fter some time spent in Istanbul and Western Turkey this spring I have plans to revisit the David Collection in Copenhagen, Denmark. I want another opportunity to study this extraordinary collection of Islamic Art. Housed in a recently renovated space in central Copenhagen the museum is located in two early 19th c buildings thoughtfully conceived with series of intimate spaces to showcase an extensive collection and variety of art of the Islamic world.
Catherine Mortensen Custom Shopper & Tour Operator.
Archive for the ‘Exhibitions’ Category:
hopping for clients in Istanbul for carpets or textiles has meant that over the years many wonderful pieces from Central Asia have passed through my hands. I have a personal attraction to this art. The colours, designs and magnificent workmanship enthrall me and the more I see of this group of carpets and textiles the deeper my appreciation becomes. In our home some of my favorite rugs and textiles trace their roots back to Central Asia. This month I saw a documentary that furthered my understanding of Central Asia. The Desert of Forbidden Art by Tchavdar Georgiev and Amanda Pope is the story of Igor Savitsky, a man of passion and focus who during and after the Russian Revolution amassed a clandestine collection of over 40,000 pieces of avant garde Russian art. These works represent a group of Russian artists working in a style that was a fusion of European modernism overlaid with the influence of images of Central Asia. Some art historians have compared this fusion to the art of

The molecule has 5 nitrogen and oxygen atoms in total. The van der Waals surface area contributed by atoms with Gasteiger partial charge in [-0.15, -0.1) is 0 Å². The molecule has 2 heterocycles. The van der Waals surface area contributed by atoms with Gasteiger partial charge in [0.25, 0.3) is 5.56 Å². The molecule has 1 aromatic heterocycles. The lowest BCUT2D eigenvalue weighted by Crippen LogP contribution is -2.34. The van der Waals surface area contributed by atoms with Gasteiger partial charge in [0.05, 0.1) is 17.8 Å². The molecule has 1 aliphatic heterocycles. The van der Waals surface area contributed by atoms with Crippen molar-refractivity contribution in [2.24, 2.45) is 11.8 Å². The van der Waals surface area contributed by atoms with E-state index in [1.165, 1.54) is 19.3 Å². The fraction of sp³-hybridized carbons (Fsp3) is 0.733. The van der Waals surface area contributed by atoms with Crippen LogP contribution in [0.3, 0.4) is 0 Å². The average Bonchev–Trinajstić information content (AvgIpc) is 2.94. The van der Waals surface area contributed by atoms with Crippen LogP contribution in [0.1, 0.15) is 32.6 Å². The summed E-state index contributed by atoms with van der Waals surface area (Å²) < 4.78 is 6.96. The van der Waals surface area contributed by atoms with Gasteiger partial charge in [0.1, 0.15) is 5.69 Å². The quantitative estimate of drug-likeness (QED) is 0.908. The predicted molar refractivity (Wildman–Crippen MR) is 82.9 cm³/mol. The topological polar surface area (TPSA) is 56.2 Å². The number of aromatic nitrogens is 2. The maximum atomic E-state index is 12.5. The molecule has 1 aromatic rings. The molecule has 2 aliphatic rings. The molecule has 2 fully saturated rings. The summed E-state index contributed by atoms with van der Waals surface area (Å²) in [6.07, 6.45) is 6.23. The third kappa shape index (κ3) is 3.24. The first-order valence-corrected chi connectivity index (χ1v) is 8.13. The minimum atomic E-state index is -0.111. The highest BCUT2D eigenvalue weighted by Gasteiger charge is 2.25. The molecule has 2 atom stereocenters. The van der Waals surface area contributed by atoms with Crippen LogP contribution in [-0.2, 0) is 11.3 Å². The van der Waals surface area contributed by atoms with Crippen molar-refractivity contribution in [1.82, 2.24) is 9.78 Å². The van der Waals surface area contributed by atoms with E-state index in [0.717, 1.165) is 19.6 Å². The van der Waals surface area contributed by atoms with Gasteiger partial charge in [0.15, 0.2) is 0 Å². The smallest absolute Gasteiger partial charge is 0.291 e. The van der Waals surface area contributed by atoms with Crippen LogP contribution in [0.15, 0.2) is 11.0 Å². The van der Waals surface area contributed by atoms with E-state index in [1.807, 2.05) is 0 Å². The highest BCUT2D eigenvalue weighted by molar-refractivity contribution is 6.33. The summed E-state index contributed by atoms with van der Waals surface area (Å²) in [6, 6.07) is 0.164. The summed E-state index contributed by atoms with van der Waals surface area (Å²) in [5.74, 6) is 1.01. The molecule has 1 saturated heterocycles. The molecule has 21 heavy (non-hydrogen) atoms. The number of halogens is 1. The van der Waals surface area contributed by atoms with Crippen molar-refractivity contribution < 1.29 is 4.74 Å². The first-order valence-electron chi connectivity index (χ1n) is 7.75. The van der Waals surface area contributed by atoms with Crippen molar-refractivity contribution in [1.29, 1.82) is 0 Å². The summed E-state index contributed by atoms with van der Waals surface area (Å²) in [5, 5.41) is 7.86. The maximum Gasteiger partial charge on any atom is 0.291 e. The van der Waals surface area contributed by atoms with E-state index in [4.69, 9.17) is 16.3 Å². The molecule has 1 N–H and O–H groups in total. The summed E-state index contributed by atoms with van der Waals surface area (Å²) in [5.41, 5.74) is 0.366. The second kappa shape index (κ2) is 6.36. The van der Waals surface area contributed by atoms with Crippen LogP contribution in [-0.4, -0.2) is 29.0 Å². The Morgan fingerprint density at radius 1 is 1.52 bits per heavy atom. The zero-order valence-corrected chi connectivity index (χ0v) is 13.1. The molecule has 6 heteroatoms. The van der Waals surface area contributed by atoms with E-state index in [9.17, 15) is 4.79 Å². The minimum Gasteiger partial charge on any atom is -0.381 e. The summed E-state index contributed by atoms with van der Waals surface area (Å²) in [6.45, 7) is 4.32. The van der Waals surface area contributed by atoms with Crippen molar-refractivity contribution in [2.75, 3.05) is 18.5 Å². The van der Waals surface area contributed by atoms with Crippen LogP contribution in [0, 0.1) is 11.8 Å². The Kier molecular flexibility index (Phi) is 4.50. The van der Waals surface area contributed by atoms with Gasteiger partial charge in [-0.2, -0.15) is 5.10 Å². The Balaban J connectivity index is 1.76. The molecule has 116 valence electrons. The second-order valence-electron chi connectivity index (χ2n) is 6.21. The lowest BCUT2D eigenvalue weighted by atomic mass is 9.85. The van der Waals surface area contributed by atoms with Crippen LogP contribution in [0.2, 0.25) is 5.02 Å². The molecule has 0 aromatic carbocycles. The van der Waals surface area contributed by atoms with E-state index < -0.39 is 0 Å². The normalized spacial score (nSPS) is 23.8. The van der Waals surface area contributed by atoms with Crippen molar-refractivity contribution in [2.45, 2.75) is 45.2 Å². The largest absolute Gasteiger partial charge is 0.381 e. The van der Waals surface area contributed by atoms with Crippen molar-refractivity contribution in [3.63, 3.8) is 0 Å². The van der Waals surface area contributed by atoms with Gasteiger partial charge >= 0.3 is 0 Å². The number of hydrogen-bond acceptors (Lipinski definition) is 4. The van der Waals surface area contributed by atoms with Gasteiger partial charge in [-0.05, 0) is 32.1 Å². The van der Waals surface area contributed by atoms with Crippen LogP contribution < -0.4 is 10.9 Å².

he New Calgary Rug and Textile Club hosted Stefano Ionescu for a lecture in the new Nickle Galleries at the University of Calgary in the recently opened Taylor Family Digital Library Building. Ionescu is a resident of Rome, Italy and an independent scholar in the field of Anatolian carpets in Transylvanian churches. He presented an informative perspective on how these collections of Ottoman (Turkish) carpets dating from the 16th c onwards came to be a part of the Protestant churches décor in Romania. During the Reformation in the 16th c the churches had their traditional art removed. Frescoes, icons and other religious art was either plastered over or in the case of icons removed from the church sanctuaries. This resulted in places of worship with
KASHMIRI SHAWLS – A TEXTILE OF MAGNIFICENCE ow strong must one be to lift a carpet? How much strength to move a kilim? A hand loomed saddle cover? Or perhaps to hold the whisper light heft of a kashmiri shawl? Last week I had wonderful days in Los Angeles and San Francisco visiting with collectors, viewing museum collections, attending a dealers fair and hearing lectures on various related topics. The morning after my arrival in LA I attended a lecture delivered to the Textile Museum of America’s Southern California Associates by Dr David Reisbord on the subject of Kashmiri shawls. It was a time to learn and to be amazed by the technical complexities of this weaving tradition. Both men and women have worn these diaphanous and colorful shawls through the centuries with the oldest known pieces dating to the mid 17th c. A Tibetan ibex was the source for the incredibly fine wool used to weave these textiles. The ‘shatoush’ or the fleece from the underbelly of the animal was so fine
am haunted by textile images which float in my mind. Men on horseback. Throned figures. Phoenixes and Sphinxes. Last month in St Petersburg on a visit to the Hermitage I anticipated seeing the much published Pazyryk carpet – the earliest knotted example dating back to the 4th century BC. What I didn’t anticipate was having my heart and soul invaded by the beauty of a monumental felt (4.5 m x 5 m) from the same archeological find. I had seen images of this felt published in Hali – the quintessential publication for carpets, textiles and Islamic Art but